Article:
Take a deep breath ... we can deal with this!! Tell me ... have you continuously been overwatering, or is this a one-time occurrence, or what?

63 posted on 04/27/2012 9:10:47 PM PDT by JustaDumbBlonde (Don't wish doom on your enemies ... plan it.)
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To: ApplegateRanch

Good going on the taters. For some reason I think you’re safe from frost at this point ... but what do I know? It would be good to get an early start though, huh? Thank goodness for the rain. A slow soaker is the best kind!

64 posted on 04/27/2012 9:14:55 PM PDT by JustaDumbBlonde (Don't wish doom on your enemies ... plan it.)
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To: Ellendra

Best wishes on the berries! Down here they turn the sprinklers on if they anticipate a freeze. The ice protects the plants. Doubt it would help blossoms or fruit though.

65 posted on 04/27/2012 9:17:59 PM PDT by JustaDumbBlonde (Don't wish doom on your enemies ... plan it.)
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To: JustaDumbBlonde

Anybody that pours honey or gravy over fried chicken is full blooded Southern!

66 posted on 04/27/2012 9:28:27 PM PDT by rightly_dividing
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To: MulberryDraw

Nice photo! My new camera tends to wash out the vivid colors that my old A540 Canon captured...

67 posted on 04/27/2012 9:49:40 PM PDT by tubebender (I always wanted to be somebody, but now I realize I should have been more specific.)
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To: texas_mrs

68 posted on 04/27/2012 10:15:28 PM PDT by kcvl
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To: JustaDumbBlonde

Next 3 nights it’s back to lows of 33-35, with a slight chance of snow again. 4,200’ elevation, so you never know.

69 posted on 04/27/2012 11:16:27 PM PDT by ApplegateRanch (Love me, love my guns!©)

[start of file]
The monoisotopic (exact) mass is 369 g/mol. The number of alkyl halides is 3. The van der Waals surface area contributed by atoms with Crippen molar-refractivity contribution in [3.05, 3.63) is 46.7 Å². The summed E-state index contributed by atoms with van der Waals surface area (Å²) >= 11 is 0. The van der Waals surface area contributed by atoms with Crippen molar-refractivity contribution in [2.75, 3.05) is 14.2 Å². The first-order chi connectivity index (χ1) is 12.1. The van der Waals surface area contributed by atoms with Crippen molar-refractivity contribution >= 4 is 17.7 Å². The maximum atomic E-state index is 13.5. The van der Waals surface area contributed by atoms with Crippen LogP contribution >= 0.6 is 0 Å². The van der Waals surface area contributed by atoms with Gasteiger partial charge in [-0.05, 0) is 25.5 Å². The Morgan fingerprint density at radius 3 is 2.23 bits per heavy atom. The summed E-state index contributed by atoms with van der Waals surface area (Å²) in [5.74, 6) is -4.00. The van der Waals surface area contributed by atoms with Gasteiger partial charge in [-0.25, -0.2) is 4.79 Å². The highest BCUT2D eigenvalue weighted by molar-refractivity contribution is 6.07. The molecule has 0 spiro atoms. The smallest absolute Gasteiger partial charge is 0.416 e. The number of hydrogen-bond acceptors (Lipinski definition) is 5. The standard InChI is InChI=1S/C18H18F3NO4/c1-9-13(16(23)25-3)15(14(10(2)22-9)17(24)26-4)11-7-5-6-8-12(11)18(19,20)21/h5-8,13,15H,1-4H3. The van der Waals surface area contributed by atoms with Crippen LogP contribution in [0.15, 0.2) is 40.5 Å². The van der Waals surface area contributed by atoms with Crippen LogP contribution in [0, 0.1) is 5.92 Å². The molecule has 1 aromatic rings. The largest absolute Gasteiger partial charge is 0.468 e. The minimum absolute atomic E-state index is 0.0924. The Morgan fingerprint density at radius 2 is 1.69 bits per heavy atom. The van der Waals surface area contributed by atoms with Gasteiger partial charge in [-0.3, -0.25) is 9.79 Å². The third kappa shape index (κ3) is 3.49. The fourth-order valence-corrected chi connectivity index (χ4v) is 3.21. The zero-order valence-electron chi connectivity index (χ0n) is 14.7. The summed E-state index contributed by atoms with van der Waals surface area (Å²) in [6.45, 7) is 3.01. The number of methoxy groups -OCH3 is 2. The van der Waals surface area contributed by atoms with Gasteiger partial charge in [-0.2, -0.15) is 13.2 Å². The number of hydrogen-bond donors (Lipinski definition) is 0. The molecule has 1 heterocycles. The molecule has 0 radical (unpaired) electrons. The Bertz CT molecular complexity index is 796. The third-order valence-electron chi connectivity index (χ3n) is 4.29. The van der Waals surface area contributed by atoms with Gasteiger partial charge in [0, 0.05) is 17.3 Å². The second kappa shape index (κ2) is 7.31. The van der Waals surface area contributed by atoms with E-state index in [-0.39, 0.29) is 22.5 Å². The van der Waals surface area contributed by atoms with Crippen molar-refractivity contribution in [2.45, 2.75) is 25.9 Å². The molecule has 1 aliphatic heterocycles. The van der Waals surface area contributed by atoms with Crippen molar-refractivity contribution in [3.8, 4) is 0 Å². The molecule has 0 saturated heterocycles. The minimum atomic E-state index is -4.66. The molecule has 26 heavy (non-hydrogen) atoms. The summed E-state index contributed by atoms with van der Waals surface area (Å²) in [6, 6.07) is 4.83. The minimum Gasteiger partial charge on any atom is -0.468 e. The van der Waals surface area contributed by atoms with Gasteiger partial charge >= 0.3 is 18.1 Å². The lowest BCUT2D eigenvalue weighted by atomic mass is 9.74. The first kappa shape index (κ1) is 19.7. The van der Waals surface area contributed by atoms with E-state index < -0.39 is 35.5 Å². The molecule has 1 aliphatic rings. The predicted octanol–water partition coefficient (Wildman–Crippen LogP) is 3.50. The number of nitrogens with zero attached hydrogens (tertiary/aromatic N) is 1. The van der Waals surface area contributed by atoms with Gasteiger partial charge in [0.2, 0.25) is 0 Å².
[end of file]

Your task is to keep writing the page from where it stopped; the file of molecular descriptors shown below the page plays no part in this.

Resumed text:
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To: tubebender
My new camera tends to wash out the vivid colors that my old A540 Canon captured...

Thanks TB. That picture was taken with a Canon (SX150) on the foliage setting. I like being able to use standard AA batteries, although it eats them pretty fast.

70 posted on 04/28/2012 4:04:16 AM PDT by MulberryDraw (He who is the Glory of Israel does not lie or change his mind;)
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To: JustaDumbBlonde

we can deal with this!!

Oh! I do hope so!
We’re in a two year drought. The ground is really dry.
The trees are planted 25ft apart on a very slight slope.
Tree one is in ground with baseball sized rock and dirt.
Tree two is in ground with some rock and mostly dirt.
Tree three is in all dirt, no rock.
They came from the tree farm in burlap & baskets. Our tractor dug good holes, and I added loose sandy soil from an old flood plain.
Through the winter I watered every two weeks.
Tree one budded slightly, but never leafed out.
Tree two flowered and leafed very slowly.
Tree three flowered and leafed early and fast.

I began to think tree one was in trouble because of the all the rocks, so I began watering about once a week, maybe a month ago.
Tree one does nothing.
Trees 2 & 3 are wilting.
Learning to live with this soil is really tough. It’ll look bone dry on the surface, but hold the water deep, or I can water like crazy and it never breaks the surface.
About two weeks ago I applied a liquid all-purpose fertilizer...not
strong and with lots of water. I’ve used it on my raised garden, young fruit trees, etc. It hasn’t harmed anything else.